Wednesday, August 22, 2012

Extracting: Take One

Finally we get to use the extractor. We have enough honey this year to make good use of this fun piece of equipment. We have five full boxes of honey to pull, some deeps and some shallows. Since we are hosting an extracting party on Labor day we wanted to have a dry run today. Mostly I wanted to pull from the the uncapped frames or minimally capped frames to check our moisture content. I have had the boxes in a closet for a few weeks with a dehumidifier trying to lower the moisture content. When I checked it two weeks ago it was about 18.9, not low enough for my comfort. Today, so far we are measuring between 15 and 16.5. I couldn't be happier. I can tell too, the honey is thick and slow, not thin and runny.

As you can see I am nearly giddy. I got a new electric uncapping knife and it is the bomb!! So much easier and faster than the knife we have been using which is a standard uncapping knife that has to be heated in hot water every time you take a swipe. This just pulls the capping off and it drops down into our uncapping tank. There is a fair amount of honey in the caps so we will let it drain for a few days, strain the honey and the wax capping debris and then freeze the wax for candles later in the fall. Paula was much better at uncapping than I was. It isn't as easy as it looks and you don't really want to go too deep with the knife. Below you can see a frame Paula is working on that is really dark. This frame is from a brood box and is full of pollen! The honey has a slightly more robust taste to it as well, based on the finger full I took.

Once we had three frames completely de-capped we slipped them into the extractor. We have a tangential crank extractor that is basically a centrifuge with a cage inside a drum to hold the frames and then spun round to throw the honey out of the cells by centrifugal force. The honey runs down the inside of the drum and is drawn off into a container through a gate at the bottom. Both the electric knife and the extractor help preserve the structure of the combs so they can be replaced in a hive after extraction. It saves the bees a great deal of work! We will also return the extracted frames to the bees so they can clean them up as well.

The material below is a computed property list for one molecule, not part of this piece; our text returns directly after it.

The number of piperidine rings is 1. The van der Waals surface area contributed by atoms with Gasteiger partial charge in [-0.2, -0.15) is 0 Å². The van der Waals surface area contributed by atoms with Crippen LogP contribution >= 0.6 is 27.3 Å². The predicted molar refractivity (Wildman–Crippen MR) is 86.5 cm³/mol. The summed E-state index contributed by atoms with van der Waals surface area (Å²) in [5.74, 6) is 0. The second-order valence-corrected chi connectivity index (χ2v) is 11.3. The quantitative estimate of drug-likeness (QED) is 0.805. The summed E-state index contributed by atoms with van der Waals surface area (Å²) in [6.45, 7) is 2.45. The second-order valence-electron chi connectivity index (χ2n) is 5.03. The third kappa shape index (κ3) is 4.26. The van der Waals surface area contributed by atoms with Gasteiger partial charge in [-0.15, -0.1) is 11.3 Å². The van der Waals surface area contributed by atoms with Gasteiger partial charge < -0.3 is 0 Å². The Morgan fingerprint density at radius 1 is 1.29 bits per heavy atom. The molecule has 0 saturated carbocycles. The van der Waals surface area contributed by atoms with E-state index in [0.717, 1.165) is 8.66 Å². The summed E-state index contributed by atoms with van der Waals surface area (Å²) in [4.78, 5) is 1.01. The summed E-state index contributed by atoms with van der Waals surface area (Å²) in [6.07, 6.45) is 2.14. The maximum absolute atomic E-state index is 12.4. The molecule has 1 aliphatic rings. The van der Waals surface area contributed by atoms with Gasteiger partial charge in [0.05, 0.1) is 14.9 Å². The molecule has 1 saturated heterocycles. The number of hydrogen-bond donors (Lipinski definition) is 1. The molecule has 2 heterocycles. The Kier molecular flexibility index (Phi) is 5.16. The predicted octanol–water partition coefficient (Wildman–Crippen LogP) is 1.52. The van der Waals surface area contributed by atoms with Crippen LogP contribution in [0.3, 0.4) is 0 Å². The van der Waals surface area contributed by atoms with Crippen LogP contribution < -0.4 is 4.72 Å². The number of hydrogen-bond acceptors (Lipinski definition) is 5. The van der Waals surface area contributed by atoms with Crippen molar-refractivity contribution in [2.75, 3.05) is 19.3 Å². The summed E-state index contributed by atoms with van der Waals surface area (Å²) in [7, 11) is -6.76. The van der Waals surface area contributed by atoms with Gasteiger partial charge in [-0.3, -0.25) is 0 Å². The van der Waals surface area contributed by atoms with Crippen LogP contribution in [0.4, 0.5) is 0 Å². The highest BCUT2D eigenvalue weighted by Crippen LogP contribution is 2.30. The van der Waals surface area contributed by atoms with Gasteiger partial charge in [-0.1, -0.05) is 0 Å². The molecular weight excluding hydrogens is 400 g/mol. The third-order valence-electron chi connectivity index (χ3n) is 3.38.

We like to strain our honey and I think most people appreciate that. So the honey leaves the extractor and goes into a five gallon bucket that has a series of mesh strainers. The honey passes through the strainers but the bits and pieces of wax, comb and bees stay behind. The five gallon bucket has a gate  from which we can dispense honey into jars. I must say, we have a nice little operation going here. The cats stayed out our our business and we finished about a box and a half in less than four hours. It was a great dry run.

 I did a few things to make the process run smoothly. Since our honey room is essentially our back room in our condo I  cleaned everything out but our extracting equipment. I set up a long table with all of our supplies, pales, strainers and equipment including a crock pot set on the keep warm mode full of steaming water and a pile of wash cloths to help keep our hands clean. I covered door knobs in plastic wrap and put newspaper down on the floor, keeping a stack of newspaper handy to cover any honey drippings. The last thing you want is to track honey through the house on your shoes. We made far less of a mess than our previous two years and crock pot was pure genius.

I am glad we are having a party, mostly to get some help with the labor of extracting the honey but also because it will be a really fun way to end the summer.


Anonymous said...

Wow, a few hours out of the house.....sorry I missed it but the pics are great and it's fun to get the blow by blow.

GFGidget said...

Gorgeous pictures! The honey looks amazing!